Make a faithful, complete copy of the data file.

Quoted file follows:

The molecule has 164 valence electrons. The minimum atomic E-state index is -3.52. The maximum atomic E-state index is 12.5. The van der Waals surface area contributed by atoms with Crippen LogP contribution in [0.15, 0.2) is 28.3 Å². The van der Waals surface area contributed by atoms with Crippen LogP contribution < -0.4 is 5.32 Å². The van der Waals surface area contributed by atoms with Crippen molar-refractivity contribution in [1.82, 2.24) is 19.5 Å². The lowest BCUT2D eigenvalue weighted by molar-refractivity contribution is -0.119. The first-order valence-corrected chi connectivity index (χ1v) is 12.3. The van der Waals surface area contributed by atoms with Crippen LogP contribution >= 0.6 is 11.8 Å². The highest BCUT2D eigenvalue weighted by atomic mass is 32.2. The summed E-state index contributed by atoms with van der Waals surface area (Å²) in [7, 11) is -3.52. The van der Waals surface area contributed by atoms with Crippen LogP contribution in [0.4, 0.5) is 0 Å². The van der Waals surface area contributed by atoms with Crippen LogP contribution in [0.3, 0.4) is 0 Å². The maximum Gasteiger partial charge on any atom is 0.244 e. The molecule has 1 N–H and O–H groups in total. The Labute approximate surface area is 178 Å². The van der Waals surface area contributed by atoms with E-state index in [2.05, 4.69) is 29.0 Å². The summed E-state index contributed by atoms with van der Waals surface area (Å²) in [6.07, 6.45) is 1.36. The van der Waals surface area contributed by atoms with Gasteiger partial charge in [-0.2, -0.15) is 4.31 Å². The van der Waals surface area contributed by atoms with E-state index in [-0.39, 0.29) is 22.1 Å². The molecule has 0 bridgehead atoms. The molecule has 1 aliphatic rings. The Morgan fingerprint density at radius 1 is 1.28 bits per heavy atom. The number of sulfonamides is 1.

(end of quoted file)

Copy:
The molecule has 164 valence electrons. The minimum atomic E-state index is -3.52. The maximum atomic E-state index is 12.5. The van der Waals surface area contributed by atoms with Crippen LogP contribution in [0.15, 0.2) is 28.3 Å². The van der Waals surface area contributed by atoms with Crippen LogP contribution < -0.4 is 5.32 Å². The van der Waals surface area contributed by atoms with Crippen molar-refractivity contribution in [1.82, 2.24) is 19.5 Å². The lowest BCUT2D eigenvalue weighted by molar-refractivity contribution is -0.119. The first-order valence-corrected chi connectivity index (χ1v) is 12.3. The van der Waals surface area contributed by atoms with Crippen LogP contribution >= 0.6 is 11.8 Å². The highest BCUT2D eigenvalue weighted by atomic mass is 32.2. The summed E-state index contributed by atoms with van der Waals surface area (Å²) in [7, 11) is -3.52. The van der Waals surface area contributed by atoms with Crippen LogP contribution in [0.4, 0.5) is 0 Å². The van der Waals surface area contributed by atoms with Crippen LogP contribution in [0.3, 0.4) is 0 Å². The maximum Gasteiger partial charge on any atom is 0.244 e. The molecule has 1 N–H and O–H groups in total. The Labute approximate surface area is 178 Å². The van der Waals surface area contributed by atoms with E-state index in [2.05, 4.69) is 29.0 Å². The summed E-state index contributed by atoms with van der Waals surface area (Å²) in [6.07, 6.45) is 1.36. The van der Waals surface area contributed by atoms with Gasteiger partial charge in [-0.2, -0.15) is 4.31 Å². The van der Waals surface area contributed by atoms with E-state index in [-0.39, 0.29) is 22.1 Å². The molecule has 0 bridgehead atoms. The molecule has 1 aliphatic rings. The Morgan fingerprint density at radius 1 is 1.28 bits per heavy atom. The number of sulfonamides is 1.